Immunotherapy: Cancer’s new nemesis
By: Brad Smith, PhD | June 01, 2015
Immunotherapy is one of the most promising avenues of research in the battle against cancer. This treatment path uses small molecules and biologics to harness a patient’s own immune system to fight the tumor – a novel approach that is poised to revolutionize cancer treatment.
This promise has been a long time coming. Scientists in the cancer research world have been working on immunotherapy treatments for decades, since the first observations were made about how important the immune system is in modulating and potentially killing cancer. These early realizations where made nearly a century ago, and we are only now beginning to harness the immune system in cancer therapies. Although there is no conclusive evidence that immunotherapy will be a “magic bullet” for all cancer indications and a significant patients, there is strong reason to believe it will be a dynamic treatment option going forward.
Many important discoveries have already been made that provide insight into how the immune system works and how it attacks cancer. For example, recent drug approvals take advantage of checkpoint inhibitors as a novel approach to immunotherapy. Instead of stimulating the immune system directly, checkpoint inhibitors block the built-in brakes that tumors apply to the immune system, allowing the system to continue to attack the cancer. This has been an unprecedented advance in the treatment for patients. We’ve found that generally 20—40 percent of patients will respond to this single intervention even when other treatments have failed before. Durable responses are even more noteworthy given the resistance to targeted therapies that is so often seen in oncology. Most exciting will be the results obtained in the many combination trials currently underway.
It has yet to be determined how these new immunotherapies will displace or complement existing therapies such as IL-2 treatment in metastatic melanoma. Approved in 1998, IL-2 has shown very good responses in a small group of otherwise very healthy metastatic melanoma patients. The therapy continues to be recommended with close safety monitoring by some but may be replaced with newer therapies or clinical trials for qualifying patients. In non-small cell lung cancer, combinations with existing targeted or chemo therapies may address the patients that lack the defining molecular characteristics for targeted agents such as crizotinib.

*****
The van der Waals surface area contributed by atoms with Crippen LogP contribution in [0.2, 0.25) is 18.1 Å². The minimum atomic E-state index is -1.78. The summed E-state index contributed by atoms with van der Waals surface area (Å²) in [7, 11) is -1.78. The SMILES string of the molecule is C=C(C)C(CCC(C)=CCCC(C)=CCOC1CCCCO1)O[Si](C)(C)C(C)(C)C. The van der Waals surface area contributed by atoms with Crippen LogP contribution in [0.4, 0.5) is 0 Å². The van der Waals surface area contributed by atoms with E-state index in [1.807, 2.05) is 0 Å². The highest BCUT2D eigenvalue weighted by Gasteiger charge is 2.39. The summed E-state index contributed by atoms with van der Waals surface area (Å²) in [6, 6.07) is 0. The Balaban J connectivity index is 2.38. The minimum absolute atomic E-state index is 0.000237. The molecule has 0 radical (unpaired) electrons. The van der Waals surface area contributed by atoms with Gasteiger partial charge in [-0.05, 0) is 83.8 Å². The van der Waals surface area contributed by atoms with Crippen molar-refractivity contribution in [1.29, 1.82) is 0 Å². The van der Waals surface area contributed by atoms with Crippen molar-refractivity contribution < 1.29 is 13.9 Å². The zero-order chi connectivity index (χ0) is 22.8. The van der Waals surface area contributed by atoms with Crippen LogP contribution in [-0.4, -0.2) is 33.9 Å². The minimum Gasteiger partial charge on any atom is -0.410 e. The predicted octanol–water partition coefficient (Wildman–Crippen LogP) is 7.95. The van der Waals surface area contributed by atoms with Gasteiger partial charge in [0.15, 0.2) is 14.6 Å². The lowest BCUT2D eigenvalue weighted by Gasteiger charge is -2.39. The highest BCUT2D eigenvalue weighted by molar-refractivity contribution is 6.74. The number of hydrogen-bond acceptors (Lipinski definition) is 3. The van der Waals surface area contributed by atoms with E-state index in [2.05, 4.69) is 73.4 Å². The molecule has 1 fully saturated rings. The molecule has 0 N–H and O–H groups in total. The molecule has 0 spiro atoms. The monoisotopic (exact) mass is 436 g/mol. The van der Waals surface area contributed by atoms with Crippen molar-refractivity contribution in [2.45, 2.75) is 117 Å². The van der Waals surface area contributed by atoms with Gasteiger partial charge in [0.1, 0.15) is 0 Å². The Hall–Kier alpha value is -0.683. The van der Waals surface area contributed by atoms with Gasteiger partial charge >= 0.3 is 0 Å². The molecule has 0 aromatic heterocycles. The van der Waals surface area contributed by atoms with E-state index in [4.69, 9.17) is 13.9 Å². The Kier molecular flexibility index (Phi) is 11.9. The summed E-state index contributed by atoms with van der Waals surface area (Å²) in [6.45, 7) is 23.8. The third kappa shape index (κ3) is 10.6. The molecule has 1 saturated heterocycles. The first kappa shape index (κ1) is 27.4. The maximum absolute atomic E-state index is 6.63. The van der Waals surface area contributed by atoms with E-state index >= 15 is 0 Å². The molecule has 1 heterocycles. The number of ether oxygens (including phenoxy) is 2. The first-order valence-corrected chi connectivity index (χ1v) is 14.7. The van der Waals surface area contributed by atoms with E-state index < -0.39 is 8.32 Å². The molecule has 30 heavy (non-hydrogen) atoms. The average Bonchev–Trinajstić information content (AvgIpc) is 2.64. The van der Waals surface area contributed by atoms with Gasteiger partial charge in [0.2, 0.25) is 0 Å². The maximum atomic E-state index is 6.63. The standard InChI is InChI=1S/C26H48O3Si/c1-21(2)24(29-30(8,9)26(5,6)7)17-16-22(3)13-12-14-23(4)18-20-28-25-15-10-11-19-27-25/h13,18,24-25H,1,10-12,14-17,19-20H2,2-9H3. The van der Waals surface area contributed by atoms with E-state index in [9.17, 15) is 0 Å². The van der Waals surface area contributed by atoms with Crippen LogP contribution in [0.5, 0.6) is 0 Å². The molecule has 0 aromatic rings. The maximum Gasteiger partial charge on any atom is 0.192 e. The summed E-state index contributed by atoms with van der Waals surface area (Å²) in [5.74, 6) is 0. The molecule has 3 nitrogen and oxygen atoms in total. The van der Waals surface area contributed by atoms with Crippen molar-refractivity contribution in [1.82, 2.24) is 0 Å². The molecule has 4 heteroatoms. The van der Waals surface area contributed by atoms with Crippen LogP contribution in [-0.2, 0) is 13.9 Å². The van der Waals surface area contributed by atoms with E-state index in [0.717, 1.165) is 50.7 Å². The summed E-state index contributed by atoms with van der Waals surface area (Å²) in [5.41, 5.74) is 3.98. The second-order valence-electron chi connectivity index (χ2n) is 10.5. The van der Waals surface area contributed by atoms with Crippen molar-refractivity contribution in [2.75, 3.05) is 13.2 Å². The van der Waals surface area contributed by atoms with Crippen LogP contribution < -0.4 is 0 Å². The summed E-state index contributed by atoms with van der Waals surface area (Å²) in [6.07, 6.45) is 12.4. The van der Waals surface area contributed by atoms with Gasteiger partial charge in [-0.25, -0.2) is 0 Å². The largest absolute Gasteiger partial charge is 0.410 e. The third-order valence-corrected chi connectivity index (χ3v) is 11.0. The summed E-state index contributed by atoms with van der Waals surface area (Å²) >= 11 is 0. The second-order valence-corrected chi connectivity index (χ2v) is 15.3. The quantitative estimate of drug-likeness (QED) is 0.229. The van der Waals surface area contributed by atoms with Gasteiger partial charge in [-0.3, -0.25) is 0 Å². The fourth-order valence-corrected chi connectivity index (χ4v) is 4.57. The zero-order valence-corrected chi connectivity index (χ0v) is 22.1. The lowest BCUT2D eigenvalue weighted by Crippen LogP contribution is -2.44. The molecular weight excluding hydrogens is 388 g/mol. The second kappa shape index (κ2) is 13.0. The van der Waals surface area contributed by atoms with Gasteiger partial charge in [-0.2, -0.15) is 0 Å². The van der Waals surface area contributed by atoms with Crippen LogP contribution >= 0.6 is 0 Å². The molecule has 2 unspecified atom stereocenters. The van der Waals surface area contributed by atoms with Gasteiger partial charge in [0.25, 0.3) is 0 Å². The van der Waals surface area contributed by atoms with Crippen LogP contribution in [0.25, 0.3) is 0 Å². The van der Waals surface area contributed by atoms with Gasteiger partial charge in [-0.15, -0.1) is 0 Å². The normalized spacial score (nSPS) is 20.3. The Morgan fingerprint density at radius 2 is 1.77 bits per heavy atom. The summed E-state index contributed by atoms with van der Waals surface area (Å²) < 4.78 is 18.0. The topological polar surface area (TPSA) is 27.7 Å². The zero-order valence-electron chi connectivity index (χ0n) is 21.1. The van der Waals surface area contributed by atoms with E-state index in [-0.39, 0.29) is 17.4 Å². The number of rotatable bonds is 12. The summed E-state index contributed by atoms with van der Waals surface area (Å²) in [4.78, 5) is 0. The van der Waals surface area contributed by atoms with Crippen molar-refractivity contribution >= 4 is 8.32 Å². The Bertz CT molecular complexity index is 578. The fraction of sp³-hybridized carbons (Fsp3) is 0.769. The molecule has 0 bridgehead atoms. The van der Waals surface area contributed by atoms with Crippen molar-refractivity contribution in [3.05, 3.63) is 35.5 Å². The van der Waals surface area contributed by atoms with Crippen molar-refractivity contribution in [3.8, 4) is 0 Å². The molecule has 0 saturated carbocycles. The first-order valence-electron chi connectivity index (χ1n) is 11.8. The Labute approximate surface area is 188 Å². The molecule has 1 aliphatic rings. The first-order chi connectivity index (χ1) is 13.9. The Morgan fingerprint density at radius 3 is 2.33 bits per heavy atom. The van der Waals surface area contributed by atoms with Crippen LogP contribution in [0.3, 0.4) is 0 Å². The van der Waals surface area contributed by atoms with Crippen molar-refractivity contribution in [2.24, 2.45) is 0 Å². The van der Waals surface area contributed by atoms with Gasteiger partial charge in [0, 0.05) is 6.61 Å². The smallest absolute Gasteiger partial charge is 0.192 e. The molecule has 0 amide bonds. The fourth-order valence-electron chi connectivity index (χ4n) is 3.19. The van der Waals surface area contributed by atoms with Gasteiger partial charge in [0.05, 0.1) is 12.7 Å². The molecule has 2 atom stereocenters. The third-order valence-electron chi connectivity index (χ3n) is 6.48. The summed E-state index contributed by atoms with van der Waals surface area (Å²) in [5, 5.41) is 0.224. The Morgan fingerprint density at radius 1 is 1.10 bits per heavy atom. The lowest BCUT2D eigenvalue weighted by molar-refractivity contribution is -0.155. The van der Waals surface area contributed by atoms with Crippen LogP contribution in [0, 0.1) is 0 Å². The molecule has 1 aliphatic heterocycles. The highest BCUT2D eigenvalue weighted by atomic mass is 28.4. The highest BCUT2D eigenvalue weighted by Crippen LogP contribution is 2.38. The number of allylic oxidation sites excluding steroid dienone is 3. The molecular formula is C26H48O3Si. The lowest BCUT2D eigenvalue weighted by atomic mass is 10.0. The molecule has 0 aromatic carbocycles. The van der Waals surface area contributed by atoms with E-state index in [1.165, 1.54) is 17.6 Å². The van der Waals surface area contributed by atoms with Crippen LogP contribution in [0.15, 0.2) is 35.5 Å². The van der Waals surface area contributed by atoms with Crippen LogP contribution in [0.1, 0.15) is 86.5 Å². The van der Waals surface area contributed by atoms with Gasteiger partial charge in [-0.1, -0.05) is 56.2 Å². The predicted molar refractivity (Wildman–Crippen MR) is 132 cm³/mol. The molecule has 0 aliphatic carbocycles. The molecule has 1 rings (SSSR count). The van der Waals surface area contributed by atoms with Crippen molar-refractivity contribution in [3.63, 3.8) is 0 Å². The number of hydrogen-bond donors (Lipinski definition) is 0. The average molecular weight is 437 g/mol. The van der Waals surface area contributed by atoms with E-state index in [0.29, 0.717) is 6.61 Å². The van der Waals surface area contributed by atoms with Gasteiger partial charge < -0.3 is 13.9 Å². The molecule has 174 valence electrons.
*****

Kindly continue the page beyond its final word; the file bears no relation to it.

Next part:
And there are many other products in development that span a spectrum of mechanisms and modalities, including checkpoint regulators, immunomodulators, vaccines and cell-based therapies such as CAR T-cell approaches.
While these approaches offer encouraging new opportunities, a more complete understanding of the cellular and molecular components of the tumor-immune system interaction, including the formation of neo-antigens or new targets for the anti-tumor immune response, will be necessary for the development of rational and efficacious immunotherapies in the future.
We have yet to identify how the various immunotherapy treatments can be targeted to patient groups to achieve the greatest real-world benefits for patients. Basic research and clinical results suggest that certain treatments such as radiotherapy may induce new targets for the anti-tumor immune response. This may be in addition to the existing repertoire of the anti-tumor response determined, in part, by the tumor’s genetic alterations. We have yet to see whether immunotherapies in oncology will lead us to a precision medicine approach or broad applicability across indications and patient groups.
The current competitive landscape for immunotherapies is highly complex based on ongoing trials identified on clinicaltrials.gov and other sources. At present, competition is particularly strong in the areas of solid tumors, melanoma and non-small cell lung cancer. It remains to be seen whether classical tumor-type classifications will ultimately give way to molecular pathway-based classifications whether a new clinical development paradigm of mega-phase I studies followed by rapid registration will become established.
Going forward, a central principle is that we must remember is that the immune system does not operate separately from other biological systems in the patient, including the inflammatory system. Therefore, we may not be able to define optimal immunotherapy strategies without also considering patient comorbidities and other factors. To avoid wasted time and money, an informed approach is needed for the immunotherapy platform from the outset of development. The rapidly emerging research results describing immunotherapy targets, drug combinations and responsive patient characteristics should lead to better informed studies and more successful trial outcomes.
For more information, please download our latest whitepaper: Seizing the future in Oncology: Improving the clinical development of immunotherapies